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In or Out?

June 10, 2014

For as long as there have been Christians there have been other Christians willing to tell them that they aren’t really Christians.  In the early days of the faith this mutual kicking out of the faith family was fairly wild and chaotic but, with the formation of a church hierarchy, there arose a band of arbitrators who were pretty much in charge of the process of tossing out those who strayed.

Those tossed might complain, and even insist that they were really the only true Christians, but for the most part the system was pretty much accepted and the guardians of the gates of Christendom were in place.  Periodically these guardians got together for a big party to write out the rules that needed to be followed to be called a true Christian.  Perhaps because “party” seemed too frivolous a word these gatherings were called councils and the list of rules were called creeds.

Things seemed to be settled until the first major problem came up starting around 1054 when the church pretty much split in half over doctrinal issues that included, among other things, the dispute over whether the Eucharist should use leavened or unleavened bread.  (OK, there were other issues but that one is my favorite reason to banish others from the family of Christ.)  This split, which fell pretty much along geographical lines, has since been called the Great Schism or The East-West Schism.

The western half of the church split again starting around 1517 in what we now call The Protestant Reformation.  This split was a doozy as a key tenant of the whole thing was the concept of Universal Priesthood; that all believers had the right and duty to read the Bible themselves and come to and understanding of what it means to be a Christian.   This concept set off such a firestorm that, even today, there isn’t even a universal definition of what it means and how it works.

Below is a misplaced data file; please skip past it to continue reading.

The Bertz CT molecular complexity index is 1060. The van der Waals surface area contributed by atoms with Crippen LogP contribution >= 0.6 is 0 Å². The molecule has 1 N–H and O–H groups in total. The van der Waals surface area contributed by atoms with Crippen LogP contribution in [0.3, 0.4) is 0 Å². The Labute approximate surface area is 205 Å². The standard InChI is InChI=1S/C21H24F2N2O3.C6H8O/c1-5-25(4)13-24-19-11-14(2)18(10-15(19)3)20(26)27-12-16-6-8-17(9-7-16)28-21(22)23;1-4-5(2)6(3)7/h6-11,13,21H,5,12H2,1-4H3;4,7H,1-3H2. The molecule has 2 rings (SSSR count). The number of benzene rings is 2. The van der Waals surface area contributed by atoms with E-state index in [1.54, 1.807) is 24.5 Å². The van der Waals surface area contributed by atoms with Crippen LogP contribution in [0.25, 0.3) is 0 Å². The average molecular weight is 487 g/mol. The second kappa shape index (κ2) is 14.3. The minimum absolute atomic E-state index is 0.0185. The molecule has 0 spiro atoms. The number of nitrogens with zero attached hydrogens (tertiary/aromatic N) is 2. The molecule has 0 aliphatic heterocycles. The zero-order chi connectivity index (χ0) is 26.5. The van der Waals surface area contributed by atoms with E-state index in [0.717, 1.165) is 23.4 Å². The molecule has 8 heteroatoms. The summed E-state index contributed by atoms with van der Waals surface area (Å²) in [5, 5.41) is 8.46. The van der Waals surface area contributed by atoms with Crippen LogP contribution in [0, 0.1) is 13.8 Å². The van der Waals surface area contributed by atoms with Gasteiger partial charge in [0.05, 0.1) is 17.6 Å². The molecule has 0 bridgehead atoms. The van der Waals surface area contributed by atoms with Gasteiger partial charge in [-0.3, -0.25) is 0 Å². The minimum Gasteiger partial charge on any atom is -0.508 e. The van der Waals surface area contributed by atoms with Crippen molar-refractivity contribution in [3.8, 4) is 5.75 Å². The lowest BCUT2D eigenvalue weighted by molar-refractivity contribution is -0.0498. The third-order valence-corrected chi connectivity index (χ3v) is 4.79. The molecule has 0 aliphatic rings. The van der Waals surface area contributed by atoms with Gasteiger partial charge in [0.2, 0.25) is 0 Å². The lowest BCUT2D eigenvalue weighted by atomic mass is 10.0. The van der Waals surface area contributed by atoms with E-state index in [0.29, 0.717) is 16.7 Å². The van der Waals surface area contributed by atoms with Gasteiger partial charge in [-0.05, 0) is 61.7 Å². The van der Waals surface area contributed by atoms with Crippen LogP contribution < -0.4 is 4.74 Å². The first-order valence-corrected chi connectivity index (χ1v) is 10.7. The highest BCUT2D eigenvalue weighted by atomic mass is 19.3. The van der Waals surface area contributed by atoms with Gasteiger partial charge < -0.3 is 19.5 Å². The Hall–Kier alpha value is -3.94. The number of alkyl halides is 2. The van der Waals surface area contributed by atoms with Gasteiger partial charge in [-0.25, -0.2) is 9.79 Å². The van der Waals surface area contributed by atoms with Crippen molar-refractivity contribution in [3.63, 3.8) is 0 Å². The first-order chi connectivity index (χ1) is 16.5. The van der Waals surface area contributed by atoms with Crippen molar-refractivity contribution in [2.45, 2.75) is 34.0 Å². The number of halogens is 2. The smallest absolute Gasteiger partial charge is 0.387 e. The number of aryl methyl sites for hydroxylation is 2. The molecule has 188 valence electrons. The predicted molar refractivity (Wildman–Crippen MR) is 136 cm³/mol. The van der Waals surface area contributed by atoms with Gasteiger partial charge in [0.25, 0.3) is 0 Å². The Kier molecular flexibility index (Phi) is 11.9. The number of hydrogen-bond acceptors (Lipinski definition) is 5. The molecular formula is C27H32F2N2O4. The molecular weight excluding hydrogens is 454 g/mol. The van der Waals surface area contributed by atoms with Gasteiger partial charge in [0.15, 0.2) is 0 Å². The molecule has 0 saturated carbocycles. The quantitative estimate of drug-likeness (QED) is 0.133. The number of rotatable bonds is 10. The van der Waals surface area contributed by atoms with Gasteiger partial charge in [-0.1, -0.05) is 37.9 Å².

One key result was the birth of an ever-increasing number of denominations because everyone had the right to call everyone else out of bounds.  Estimates of the number of denominations, groups of people who are sure they, and only they, have the faith right, range as high as 41,000.  Christians have tried ever since to make some sense of this chaos and the concept of Ecumenism came along to try and calmly sort out the “who is in and who is out” question.  This of course led others to declare that anyone who believes in such a heinous concept clearly is “out” himself.

Into this playing field stepped modern evangelicalism and we have proven to be excellent players in the game of kicking others off the Christian team.  Whole organizations have been founded for the express purpose of doing this kicking out.  There are so many that, at times, they need to kick each other out.

Smugly assured that, at the very least, we evangelicals are the only real Christians we have tried to develop our own list of rules you have to follow to be declared “in.”  I’m happy to report that we haven’t been cheeky enough to use the terms “councils” and “creeds” but I suspect the reason is that those terms themselves have become too ecumenical.  This has resulted in a number of definitions of what it means to be an evangelical, although perhaps the most popular one is called the Evangelical Quadrilateral.

Sadly, of late the quadrilateral is proving to be inadequate.  The flow of science and culture has created a whole host of issues that don’t neatly fit into this or any other definition of evangelical.  Issues like abortion, in vitro fertilization, and same-sex marriage have joined older thorny problems like the age of the earth and evolution in giving a host of new reasons to kick others out.

At the same time, the internet and social media have given all sorts of people, me for instance, the tools to declare themselves the sole arbitrators of true faith.  Even more, it has allowed the kicking out to sift down to the personal.  No longer do we need to kick out whole denominations, we can now kick people out individually.  I could write something here, and perhaps I have, and you can kick me out of the family if you don’t like it.  That is, you can do that if you don’t mind that I might turn around and try to kick you out .

I could give you a hundred links to demonstrate this kicking out war with a minimum of effort.  But I don’t think I will.  I think I am too busy figuring out what I need to do to live my faith out loud.  I think I am going to choose to understand “contending for the faith” as a charge to be the best Christian I can be; not a license to kick others out.


From → Christianity

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